My proud moment didn’t last. Unfortunately, your mom was programmed to err on the side of control and mistrust long ago. I soon fell back into a familiar frame of mind after wrangling with you at the end of a long day of classes, first day religious school, a couple hours of homework and a late lights out.

Given the level of angst in our house after just one busy day, I figured there was no chance either one of us would be able to handle you having any amount of social media. To prove myself right, I logged onto Flickr to see what you posted, who followed your page, read comments and re-check safety features.

But all was quiet in photography land. I saw there were a few views, a couple of follows and even a “Like.” As I sifted through the slideshow, I also noticed something else in the pictures; something in hindsight, I should have known would be there.

You always find the light.

Discover inspiration in overlooked places.

And capture images from your heart.

“Sky during 9/11. May their spirit always be with us.”

Your Flickr page was filled with hope, perspective and love.

We’ve reached a new stage, you and I. You’re finding your way. I’m learning to let you go. You’re beginning to trust yourself. I’m practicing how to trust in you.

Over the next several months, no doubt you’ll complain, I’ll nag, you’ll forget and I’ll worry. I’ll hear my voice on repeat, you’ll lose your mind.

So let’s make a deal.

When work gets hard, the hallway’s too noisy, friends disappoint and the days are long. When I scream, pontificate or feel like we’re stuck, I say we make a date with Flickr. You can delve into your art. I’ll delight in your discoveries. And together, we’ll enjoy a welcomed escape.

Advertisements

4 thoughts on “To My Son: What I Found On Your Flickr Page

  1. Beautiful post, Jen. I love the truth in the struggle about how to be the best mom your can and how that might mean different things at different moments. And I love the beauty in the feelings and the images. Thank you for posting!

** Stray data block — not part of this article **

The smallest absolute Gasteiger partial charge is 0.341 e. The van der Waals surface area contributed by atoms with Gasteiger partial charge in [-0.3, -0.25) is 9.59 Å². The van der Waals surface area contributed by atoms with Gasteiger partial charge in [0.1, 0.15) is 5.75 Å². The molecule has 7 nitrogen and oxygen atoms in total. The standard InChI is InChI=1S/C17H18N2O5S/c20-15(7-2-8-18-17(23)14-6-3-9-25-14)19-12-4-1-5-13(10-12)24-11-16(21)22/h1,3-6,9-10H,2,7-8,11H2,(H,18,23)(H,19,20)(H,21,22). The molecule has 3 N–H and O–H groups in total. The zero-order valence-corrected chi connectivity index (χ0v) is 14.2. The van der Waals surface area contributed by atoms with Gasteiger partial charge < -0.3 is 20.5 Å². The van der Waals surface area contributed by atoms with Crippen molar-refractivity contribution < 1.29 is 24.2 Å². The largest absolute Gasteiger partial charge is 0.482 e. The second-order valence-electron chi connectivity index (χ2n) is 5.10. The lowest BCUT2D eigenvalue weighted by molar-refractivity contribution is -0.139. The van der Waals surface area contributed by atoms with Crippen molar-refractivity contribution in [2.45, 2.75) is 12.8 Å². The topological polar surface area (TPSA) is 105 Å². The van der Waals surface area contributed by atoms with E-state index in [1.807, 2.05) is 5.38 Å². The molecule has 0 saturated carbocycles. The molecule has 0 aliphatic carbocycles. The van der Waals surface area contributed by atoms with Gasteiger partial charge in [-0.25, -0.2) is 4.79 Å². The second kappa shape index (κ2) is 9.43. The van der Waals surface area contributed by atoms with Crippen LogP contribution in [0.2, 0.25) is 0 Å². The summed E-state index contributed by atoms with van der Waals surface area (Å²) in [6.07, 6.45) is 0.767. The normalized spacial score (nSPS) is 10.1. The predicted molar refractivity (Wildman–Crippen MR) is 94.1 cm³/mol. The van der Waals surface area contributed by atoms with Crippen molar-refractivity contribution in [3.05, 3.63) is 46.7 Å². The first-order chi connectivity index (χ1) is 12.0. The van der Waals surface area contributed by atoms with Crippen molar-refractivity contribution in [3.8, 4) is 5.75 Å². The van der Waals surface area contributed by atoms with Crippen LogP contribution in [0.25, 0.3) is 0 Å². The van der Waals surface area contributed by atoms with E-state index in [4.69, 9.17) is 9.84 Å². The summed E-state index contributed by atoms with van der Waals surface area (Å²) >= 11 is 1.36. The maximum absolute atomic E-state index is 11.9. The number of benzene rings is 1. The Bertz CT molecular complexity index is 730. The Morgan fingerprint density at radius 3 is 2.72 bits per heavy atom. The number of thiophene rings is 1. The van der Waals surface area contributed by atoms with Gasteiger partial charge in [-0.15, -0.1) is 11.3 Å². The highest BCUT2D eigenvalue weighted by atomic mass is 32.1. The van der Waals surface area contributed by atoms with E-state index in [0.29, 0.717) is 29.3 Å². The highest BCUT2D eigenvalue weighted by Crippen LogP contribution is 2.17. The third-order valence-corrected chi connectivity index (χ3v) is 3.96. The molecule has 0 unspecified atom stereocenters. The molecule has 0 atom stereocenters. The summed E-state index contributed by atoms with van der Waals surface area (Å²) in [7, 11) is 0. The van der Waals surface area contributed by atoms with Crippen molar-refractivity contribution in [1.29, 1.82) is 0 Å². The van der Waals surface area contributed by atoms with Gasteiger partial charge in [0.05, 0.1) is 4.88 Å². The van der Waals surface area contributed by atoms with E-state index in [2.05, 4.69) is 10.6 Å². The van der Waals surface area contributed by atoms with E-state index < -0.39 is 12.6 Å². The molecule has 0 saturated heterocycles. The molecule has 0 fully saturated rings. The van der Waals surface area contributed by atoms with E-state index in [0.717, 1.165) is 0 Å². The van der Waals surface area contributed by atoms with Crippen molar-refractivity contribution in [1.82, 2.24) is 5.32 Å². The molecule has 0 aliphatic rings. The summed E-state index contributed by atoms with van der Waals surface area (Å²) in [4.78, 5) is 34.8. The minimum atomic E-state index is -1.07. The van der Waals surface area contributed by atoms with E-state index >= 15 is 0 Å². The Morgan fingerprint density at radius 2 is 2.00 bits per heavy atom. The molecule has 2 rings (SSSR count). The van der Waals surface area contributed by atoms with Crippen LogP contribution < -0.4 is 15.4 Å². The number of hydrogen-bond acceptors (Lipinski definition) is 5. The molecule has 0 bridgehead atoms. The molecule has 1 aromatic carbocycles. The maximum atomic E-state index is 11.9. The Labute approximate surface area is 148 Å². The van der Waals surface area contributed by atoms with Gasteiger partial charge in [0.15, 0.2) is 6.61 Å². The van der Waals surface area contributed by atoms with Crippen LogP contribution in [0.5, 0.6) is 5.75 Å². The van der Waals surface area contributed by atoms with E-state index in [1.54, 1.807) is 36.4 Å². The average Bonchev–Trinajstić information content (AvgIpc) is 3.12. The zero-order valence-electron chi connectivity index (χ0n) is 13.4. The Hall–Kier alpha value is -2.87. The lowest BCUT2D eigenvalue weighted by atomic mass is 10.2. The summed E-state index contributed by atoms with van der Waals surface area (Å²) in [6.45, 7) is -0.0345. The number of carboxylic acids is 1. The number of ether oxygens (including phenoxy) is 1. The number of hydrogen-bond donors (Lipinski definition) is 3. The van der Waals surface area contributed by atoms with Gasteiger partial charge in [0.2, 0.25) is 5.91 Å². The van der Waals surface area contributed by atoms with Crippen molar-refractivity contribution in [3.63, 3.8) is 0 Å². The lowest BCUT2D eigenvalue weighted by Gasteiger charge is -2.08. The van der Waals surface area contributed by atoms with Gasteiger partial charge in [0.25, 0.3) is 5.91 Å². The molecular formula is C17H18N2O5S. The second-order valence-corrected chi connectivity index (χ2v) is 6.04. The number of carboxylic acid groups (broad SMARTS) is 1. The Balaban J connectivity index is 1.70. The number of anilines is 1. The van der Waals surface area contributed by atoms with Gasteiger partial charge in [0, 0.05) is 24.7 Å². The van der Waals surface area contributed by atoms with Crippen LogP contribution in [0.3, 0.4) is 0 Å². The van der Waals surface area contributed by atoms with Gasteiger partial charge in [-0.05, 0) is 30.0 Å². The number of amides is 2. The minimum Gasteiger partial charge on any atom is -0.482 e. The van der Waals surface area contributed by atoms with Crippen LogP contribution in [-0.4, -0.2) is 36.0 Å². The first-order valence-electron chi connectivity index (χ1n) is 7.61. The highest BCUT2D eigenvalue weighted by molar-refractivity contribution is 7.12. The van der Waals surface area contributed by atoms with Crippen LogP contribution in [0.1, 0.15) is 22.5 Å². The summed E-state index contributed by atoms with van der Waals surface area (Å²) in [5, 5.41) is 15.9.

Like

  2. Wonderful post. If those are pictures your son took, you may just have yourself another Ansel Adams on your hands. Bravo.

    It’s very difficult to step back from the role of decision maker and allow them to become who they need to be – whatever their age. It’s hard to trust they know what’s right for themselves when they’ve barely lived more than a full decade. How could they know what’s right for them when we don’t always know?

    My senior in high school quit the marching band this year. I fought that decision at first worried he was making a mistake. Worried that when he was my age he would regret walking away in his last year.

    But ultimately, the decision was his. He wasn’t having fun any longer and isn’t that what marching band should be about? I miss watching him march on to the field playing his drum, but it’s not about me.

    I often have to remind myself, this is his life. The mistakes and the glories are his and his alone. I am just a guider and honored to be there for as long as he wants me.

    Like

Chime in...

Fill in your details below or click an icon to log in:

WordPress.com Logo

You are commenting using your WordPress.com account. Log Out / Change )

Twitter picture

You are commenting using your Twitter account. Log Out / Change )

Facebook photo

You are commenting using your Facebook account. Log Out / Change )

Google+ photo

You are commenting using your Google+ account. Log Out / Change )

Connecting to %s